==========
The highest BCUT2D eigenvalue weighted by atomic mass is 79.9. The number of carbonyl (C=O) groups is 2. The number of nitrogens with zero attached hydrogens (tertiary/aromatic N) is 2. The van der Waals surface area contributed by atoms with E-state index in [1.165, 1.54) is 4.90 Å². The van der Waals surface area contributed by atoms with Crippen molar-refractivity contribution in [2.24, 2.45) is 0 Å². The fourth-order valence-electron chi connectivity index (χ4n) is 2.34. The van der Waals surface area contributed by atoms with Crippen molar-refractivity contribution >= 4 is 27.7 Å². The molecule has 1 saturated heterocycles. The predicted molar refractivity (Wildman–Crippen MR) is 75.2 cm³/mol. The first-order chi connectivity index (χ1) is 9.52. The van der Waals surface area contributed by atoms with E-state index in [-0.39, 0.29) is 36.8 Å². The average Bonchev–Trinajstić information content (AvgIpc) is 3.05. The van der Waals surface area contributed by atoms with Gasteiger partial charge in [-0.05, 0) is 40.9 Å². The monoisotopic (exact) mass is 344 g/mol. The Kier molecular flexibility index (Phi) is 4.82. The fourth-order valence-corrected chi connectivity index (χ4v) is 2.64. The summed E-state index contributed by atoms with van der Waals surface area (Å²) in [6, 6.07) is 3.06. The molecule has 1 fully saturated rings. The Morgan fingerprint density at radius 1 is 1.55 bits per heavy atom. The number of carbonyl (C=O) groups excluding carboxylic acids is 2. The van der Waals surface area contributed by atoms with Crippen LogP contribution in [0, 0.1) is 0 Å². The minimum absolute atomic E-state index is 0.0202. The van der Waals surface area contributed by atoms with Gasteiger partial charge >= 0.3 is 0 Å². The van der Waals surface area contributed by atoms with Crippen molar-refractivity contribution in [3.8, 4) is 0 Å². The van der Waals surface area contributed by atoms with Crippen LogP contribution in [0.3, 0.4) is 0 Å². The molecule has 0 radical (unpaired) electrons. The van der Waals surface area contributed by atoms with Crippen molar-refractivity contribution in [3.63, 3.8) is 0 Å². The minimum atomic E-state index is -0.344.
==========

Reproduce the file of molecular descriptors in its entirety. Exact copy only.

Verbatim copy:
The highest BCUT2D eigenvalue weighted by atomic mass is 79.9. The number of carbonyl (C=O) groups is 2. The number of nitrogens with zero attached hydrogens (tertiary/aromatic N) is 2. The van der Waals surface area contributed by atoms with E-state index in [1.165, 1.54) is 4.90 Å². The van der Waals surface area contributed by atoms with Crippen molar-refractivity contribution in [2.24, 2.45) is 0 Å². The fourth-order valence-electron chi connectivity index (χ4n) is 2.34. The van der Waals surface area contributed by atoms with Crippen molar-refractivity contribution >= 4 is 27.7 Å². The molecule has 1 saturated heterocycles. The predicted molar refractivity (Wildman–Crippen MR) is 75.2 cm³/mol. The first-order chi connectivity index (χ1) is 9.52. The van der Waals surface area contributed by atoms with E-state index in [-0.39, 0.29) is 36.8 Å². The average Bonchev–Trinajstić information content (AvgIpc) is 3.05. The van der Waals surface area contributed by atoms with Gasteiger partial charge in [-0.05, 0) is 40.9 Å². The monoisotopic (exact) mass is 344 g/mol. The Kier molecular flexibility index (Phi) is 4.82. The fourth-order valence-corrected chi connectivity index (χ4v) is 2.64. The summed E-state index contributed by atoms with van der Waals surface area (Å²) in [6, 6.07) is 3.06. The molecule has 1 fully saturated rings. The Morgan fingerprint density at radius 1 is 1.55 bits per heavy atom. The number of carbonyl (C=O) groups excluding carboxylic acids is 2. The van der Waals surface area contributed by atoms with Crippen LogP contribution in [0, 0.1) is 0 Å². The minimum absolute atomic E-state index is 0.0202. The van der Waals surface area contributed by atoms with Gasteiger partial charge >= 0.3 is 0 Å². The van der Waals surface area contributed by atoms with Crippen molar-refractivity contribution in [3.8, 4) is 0 Å². The van der Waals surface area contributed by atoms with Crippen LogP contribution in [0.3, 0.4) is 0 Å². The molecule has 0 radical (unpaired) electrons. The van der Waals surface area contributed by atoms with Crippen molar-refractivity contribution in [3.63, 3.8) is 0 Å². The minimum atomic E-state index is -0.344.